This Crazy $365 Keyboard Is Actually Worth It

ZSA’s Moonlander keyboard gives your wrists the break they deserve

Photo: Owen Williams

Like many people who suddenly began working from home when the pandemic began, my setup was less than ideal. My desk was probably too high, and my cheap chair didn’t encourage great posture. Meanwhile, I started spending long days in front of a computer for both work and fun. The result was wrist pain that makes typing quickly feel uncomfortable, and it reached the point where I struggled to type for more than short periods without needing a break.

Then I stumbled on a gadget that seemed like it might offer some help: an ergonomic mechanical keyboard, ZSA’s Moonlander. The Moonlander is a wired, USB-C keyboard that sells for $365, an eye-watering price compared to competing ergonomic keyboards like the legendary Microsoft Ergonomic Keyboard, which costs about $50. But for me, the additional customization features — which help avoid unnecessary finger stretching — are worth the extra cost.

The Moonlander isn’t just split — it also rearranges common keys into new positions for easy access in what’s called a columnar layout, which is designed to keep your fingers from stretching incorrectly.

Unlike traditional ergonomic keyboards, which have a shape that encourages your wrists to sit in a specific position, the Moonlander is a “split” keyboard, which allows you to position the two halves however it feels most comfortable. The Moonlander takes this feature to a level beyond other split keyboards like the Kinesis Advantage by allowing you to also “tent” each piece to the angle you desire, as well as by introducing two thumb clusters, which arrange important keys under your thumbs in the middle of the keyboard rather than elsewhere to reduce the number of times you stretch your fingers.

Like other mechanical keyboards, Moonlander allows you to choose your key switches. What you choose determines both what it feels like to press the keys and how loud that action is (I chose the Cherry Browns, which are both tactile and clacky, without being overly loud).

Learning to type on a split keyboard takes time. And the Moonlander isn’t just split — it also rearranges common keys into new positions for easy access in what’s called a columnar layout, which is designed to keep your fingers from stretching incorrectly. The enter key, for example, isn’t located to the right of the letter keys but instead as a part of one of the thumb clusters, as is the spacebar, command key, and other frequently used keys.

Adjusting to this new key layout was disorienting for the first few weeks. I learned to touch-type in school and can slap out a solid 130 words per minute (WPM) on a standard keyboard, but the Moonlander initially reduced me to less than 40 WPM, riddled with typos. For the first few weeks, I felt like I couldn’t remember how to type at all and found myself losing my place on the keyboard constantly.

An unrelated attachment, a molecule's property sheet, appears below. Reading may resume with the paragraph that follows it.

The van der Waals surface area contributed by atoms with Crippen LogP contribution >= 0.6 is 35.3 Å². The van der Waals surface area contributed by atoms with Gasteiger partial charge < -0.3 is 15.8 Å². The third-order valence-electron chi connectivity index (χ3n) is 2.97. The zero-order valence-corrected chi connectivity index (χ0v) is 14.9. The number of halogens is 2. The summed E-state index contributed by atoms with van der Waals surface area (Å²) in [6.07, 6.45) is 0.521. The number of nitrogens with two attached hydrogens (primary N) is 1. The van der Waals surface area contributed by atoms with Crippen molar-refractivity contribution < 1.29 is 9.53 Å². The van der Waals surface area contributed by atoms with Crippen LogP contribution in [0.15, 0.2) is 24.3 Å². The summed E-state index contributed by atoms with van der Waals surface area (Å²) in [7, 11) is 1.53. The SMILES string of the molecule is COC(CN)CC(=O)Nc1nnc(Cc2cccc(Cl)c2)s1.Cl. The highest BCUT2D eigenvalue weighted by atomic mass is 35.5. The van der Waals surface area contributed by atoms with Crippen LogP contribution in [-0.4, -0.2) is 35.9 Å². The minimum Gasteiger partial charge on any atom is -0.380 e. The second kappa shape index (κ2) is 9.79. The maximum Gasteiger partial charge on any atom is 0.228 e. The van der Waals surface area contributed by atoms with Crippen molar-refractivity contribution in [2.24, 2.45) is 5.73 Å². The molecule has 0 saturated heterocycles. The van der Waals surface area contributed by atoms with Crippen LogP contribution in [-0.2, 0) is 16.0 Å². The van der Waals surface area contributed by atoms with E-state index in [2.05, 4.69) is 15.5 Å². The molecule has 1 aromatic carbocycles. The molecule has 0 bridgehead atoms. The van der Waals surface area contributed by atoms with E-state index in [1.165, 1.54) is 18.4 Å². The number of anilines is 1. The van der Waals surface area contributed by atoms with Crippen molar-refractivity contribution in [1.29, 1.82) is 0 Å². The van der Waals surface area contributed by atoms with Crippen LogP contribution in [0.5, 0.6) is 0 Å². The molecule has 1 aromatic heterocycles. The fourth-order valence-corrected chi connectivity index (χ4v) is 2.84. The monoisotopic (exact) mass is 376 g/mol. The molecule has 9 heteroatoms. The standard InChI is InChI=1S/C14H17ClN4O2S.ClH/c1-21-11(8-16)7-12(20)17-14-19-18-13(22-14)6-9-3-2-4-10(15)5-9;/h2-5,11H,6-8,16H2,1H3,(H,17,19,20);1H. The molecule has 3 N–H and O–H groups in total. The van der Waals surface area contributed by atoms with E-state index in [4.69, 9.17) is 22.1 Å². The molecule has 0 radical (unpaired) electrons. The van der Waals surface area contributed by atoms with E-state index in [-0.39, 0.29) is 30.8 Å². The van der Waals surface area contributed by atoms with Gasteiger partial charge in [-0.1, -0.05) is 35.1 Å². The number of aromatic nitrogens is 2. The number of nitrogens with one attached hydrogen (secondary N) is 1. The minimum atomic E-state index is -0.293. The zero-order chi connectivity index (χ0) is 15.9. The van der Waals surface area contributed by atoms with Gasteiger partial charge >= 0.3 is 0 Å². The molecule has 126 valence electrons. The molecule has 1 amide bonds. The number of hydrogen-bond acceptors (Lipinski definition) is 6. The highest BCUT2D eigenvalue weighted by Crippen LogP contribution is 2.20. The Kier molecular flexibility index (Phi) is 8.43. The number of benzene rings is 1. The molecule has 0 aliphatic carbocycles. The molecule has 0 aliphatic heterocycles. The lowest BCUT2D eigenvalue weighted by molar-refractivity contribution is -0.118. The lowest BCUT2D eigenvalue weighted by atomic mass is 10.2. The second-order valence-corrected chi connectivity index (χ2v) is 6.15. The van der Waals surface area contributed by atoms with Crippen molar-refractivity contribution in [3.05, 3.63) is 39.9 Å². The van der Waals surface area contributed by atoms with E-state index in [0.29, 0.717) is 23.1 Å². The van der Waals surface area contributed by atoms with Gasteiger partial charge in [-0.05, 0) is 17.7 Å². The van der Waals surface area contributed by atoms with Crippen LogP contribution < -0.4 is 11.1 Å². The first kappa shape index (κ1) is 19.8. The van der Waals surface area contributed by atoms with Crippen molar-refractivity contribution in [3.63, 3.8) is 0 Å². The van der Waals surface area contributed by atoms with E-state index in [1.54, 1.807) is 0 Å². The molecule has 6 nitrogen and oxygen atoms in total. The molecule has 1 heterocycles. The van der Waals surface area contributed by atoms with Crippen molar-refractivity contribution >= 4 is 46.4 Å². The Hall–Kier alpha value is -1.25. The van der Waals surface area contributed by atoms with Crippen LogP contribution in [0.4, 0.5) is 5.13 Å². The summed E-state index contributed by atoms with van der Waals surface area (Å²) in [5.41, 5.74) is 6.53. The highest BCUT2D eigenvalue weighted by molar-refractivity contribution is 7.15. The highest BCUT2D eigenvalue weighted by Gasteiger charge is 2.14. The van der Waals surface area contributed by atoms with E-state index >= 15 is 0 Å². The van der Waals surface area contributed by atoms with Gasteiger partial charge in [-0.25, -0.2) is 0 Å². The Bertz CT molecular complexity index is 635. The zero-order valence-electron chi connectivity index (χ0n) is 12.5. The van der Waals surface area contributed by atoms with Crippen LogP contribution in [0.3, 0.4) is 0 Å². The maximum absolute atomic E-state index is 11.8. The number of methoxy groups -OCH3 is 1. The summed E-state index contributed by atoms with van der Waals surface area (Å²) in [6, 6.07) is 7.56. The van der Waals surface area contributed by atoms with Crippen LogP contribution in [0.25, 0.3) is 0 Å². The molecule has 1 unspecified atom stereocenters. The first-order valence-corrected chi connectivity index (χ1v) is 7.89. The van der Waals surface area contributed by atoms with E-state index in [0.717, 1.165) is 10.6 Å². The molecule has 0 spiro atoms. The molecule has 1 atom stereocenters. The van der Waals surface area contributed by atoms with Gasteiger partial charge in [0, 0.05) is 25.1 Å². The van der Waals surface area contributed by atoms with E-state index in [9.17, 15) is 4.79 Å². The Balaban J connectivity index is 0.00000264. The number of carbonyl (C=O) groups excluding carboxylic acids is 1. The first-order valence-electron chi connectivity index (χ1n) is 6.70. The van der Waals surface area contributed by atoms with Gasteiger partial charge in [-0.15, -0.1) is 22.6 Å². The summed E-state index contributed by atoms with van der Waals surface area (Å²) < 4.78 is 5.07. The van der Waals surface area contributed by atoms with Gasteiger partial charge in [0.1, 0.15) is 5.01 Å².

This was especially difficult when it came to symbols, which I use a lot when I’m writing. On the Moonlander, most have been relocated due to space or layout constraints. To deal with this, the Moonlander uses “layers” that can be triggered by tapping or holding a key, which turns all of the keys into other keys. By holding a special key, for example, I can access layer one, which contains all of the symbols and controls for the keyboard’s LEDs in the default configuration. Another special key triggers layer two, which contains media keys and allows mouse control.

Buying an expensive keyboard was new to me, but I’ve come to appreciate the value of investing in a good keyboard, particularly when it comes to ergonomics.

The true epiphany, however, was realizing that I could program any key on the keyboard or any combination of keys to do anything. Using a web-based tool called Oryx, the entire board can be reconfigured. For instance, I’ve created shortcuts for accessing things like 1Password and opening Slack instantly.

It’s a neat system, but it was confusing at first. I printed out a guide that showed what commands had ended up in each layer and stuck it to the wall so I could practice.

As I’ve used the keyboard more and used its included practice software to learn where the keys are, my typing speed has started to rebound. I’ll admit that typing this column on the Moonlander still took me far longer than it might on a normal keyboard, as I still occasionally lose track of where my fingers are, but the more I use it, the fewer mistakes I make.

Buying an expensive keyboard was new to me, but I’ve come to appreciate the value of investing in a good keyboard, particularly when it comes to ergonomics. Is the Moonlander a luxury, given cheaper options are available? Absolutely, but given how long it should last and the improvements I’m slowly seeing, I’m happy I sprung for it.

To be clear, the Moonlander hasn’t been a magic salve for my wrist and finger pain, which I’ve been managing with a physical therapist, but it has helped me improve my typing posture and cut out decade-long bad habits as I’ve grown comfortable with it. It might not be for everyone, but having the ability to adjust the physical keyboard’s arrangement to my body, rather than the other way around, seems a lot more sustainable for a career of typing.

I’d recommend taking a moment to assess your own situation and whether or not you’re feeling any wrist or shoulder pain at all when using a computer. Even if there’s a little, it’s better to make changes before it’s too late, when it’s much harder to reverse.

Developer, accidental wordsmith. OneZero columnist trying to debug the why behind tech news. Follow: https://twitter.com/ow Blog: https://char.gd

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